His young lady owner refers to him as antisocial – towards other dogs in particular.
Gunther is yet another young dog that has lacked the right kind of early socialisation or sufficient habituation. He should have encountered a variety of people, other dogs and been exposed to life in general during the second, third and fourth months of his life – before he came. It’s little wonder he’s antisocial at times.
The 8-month-old Dachshund I met wanted to be friendly but he’s torn between friendliness and fearfulness. He barked at me for a while before, quite suddenly, becoming my best friend.
His ‘antisocial’ behaviour is progressively worsening. There are, however, inconsistencies.
His antisocial behaviour depends largely upon where he is.
Gunther’s young lady owner works in a shop and takes him to work with her. He has a pen at the back. Other people work there too and members of the public are constantly coming in and out.
Gunther, watching them from the sanctuary of his pen, is absolutely fine.
At home he is different. He’s very antisocial when someone he doesn’t know first comes in.
When I arrived he was loose in the room as I walked through the door. A huge human walking directly into his space can be very intimidating for a tiny dog – or any dog really.
Gunther has a similar pen at home to the one at work where he’s very happy. Had the lady put him in there first, I’m sure he would have felt less intimidated and been less antisocial with me. He could then have come out to join me when I was sitting down.
Worse close to home
The further away from home or shop he gets, the more relaxed Gunther is. I suspect, as he gets older, there is a territorial element to the antisocial barking.
Standing on the lady’s lap as she sat beside me, he barked at me.
Then, suddenly, he decided I was okay and had his nose in my ear (a nose shaped for the job!).
Gunther also barks frantically at things that he should have been habituated to early on, preferably before the lady got him at fourteen weeks of age. He is scared of bikes, pushchairs and so on – anything with wheels.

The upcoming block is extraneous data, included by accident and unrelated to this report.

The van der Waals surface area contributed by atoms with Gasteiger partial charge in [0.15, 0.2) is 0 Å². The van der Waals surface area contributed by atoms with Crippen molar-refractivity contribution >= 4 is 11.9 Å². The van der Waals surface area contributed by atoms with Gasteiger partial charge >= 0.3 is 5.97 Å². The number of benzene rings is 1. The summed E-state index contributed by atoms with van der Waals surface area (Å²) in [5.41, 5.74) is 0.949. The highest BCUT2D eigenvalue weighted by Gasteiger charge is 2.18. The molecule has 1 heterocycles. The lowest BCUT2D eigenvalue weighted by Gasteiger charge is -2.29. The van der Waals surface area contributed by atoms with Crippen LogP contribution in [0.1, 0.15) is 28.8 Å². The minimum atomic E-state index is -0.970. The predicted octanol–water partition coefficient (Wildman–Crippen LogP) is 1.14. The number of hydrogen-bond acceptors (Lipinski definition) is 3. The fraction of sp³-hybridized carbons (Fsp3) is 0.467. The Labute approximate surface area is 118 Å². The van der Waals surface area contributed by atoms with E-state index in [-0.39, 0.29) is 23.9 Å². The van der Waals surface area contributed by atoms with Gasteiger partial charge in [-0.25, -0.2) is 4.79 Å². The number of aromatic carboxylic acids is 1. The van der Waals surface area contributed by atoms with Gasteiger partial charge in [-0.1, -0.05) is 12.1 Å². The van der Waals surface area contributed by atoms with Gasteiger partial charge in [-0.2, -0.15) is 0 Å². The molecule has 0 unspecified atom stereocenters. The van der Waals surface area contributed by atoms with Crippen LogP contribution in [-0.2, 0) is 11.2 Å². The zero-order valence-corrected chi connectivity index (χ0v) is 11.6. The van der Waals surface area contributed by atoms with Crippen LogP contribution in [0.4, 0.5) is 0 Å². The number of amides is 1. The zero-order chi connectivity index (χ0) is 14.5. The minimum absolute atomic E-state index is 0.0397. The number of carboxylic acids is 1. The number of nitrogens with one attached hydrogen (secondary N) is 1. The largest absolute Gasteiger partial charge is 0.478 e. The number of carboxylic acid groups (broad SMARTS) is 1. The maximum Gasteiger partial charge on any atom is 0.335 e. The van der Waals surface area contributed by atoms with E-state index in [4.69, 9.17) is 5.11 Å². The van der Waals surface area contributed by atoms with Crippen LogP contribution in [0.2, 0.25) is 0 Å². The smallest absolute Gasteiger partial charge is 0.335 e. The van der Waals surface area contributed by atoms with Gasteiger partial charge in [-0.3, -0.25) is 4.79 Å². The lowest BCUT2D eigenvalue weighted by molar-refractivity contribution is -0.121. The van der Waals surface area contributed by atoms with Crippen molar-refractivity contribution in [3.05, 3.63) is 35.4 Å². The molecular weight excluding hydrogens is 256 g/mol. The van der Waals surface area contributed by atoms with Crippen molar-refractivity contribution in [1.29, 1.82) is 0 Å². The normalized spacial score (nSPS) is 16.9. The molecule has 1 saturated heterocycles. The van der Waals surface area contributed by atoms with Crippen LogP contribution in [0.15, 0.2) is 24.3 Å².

Now they are going to play catch-up.
It’s a matter of doing two things: systematically desensitising him (getting him used to these things and to people and dogs when out without pushing him over his comfort threshold) and counter-conditioning him (adding something he likes to level out that fear).
I liken it to a see-saw. The little Dachshund sees something that scares him, so his end of the see-saw drops. Immediately the lady now must give him more distance and introduce something he likes, special food for instance. His end starts to rise as the other end goes down until it has levelled out. It may even be that ultimately the other end of the metaphorical see-saw is on the ground and his end of it is happily in the air!
The lady has a little girl age three. She and the dog are wonderful together though perhaps the little girl, being a little girl, gets Gunther too excited at times.
We devised a pushchair game for the child. She can wheel her buggy about slowly, pushing a tub of Gunther’s food. One piece at a time, she can drop food on the ground as she moves along. She will be counter-conditioning him to wheels.
Underpinning everything is lowering Gunther’s permanently high arousal/stress levels. They are constantly being topped up with every excitement or bout of fearful barking.
It’s okay to carry him
At work, the lady needs to take Gunther out regularly for toilet breaks, but in order to succeed with the behaviour plan she must protect him from close encounters with things he can’t cope with. It’s a busy area and for now she must accept that he is antisocial. Fortunately he’s small enough to carry if necessary. She can then put him down on his favourite piece of toilet grass and carry him back.
If she sees someone approaching, the young lady must protect him from unwanted attention. He’s a people magnet! She may also find an I Need Space vest useful. (The Yellow Dog Company do bandannas and leashes with the wording, but if someone is able to read the small words they will be much too close).
The young lady will introduce him to more ways of de-stressing by chewing, foraging, doing ‘dog’ things and using his brain.
Different kind of walk
She will give him a different kind of short daily walk. Currently he encounters all the things that cause him to be reactive or antisocial as he walks near home and near the shop.
In the car, she will stop off on the way home from work to somewhere free of dogs, people and wheels. Here he can mooch and sniff on the end of a longer lead for a little while, recharging his batteries.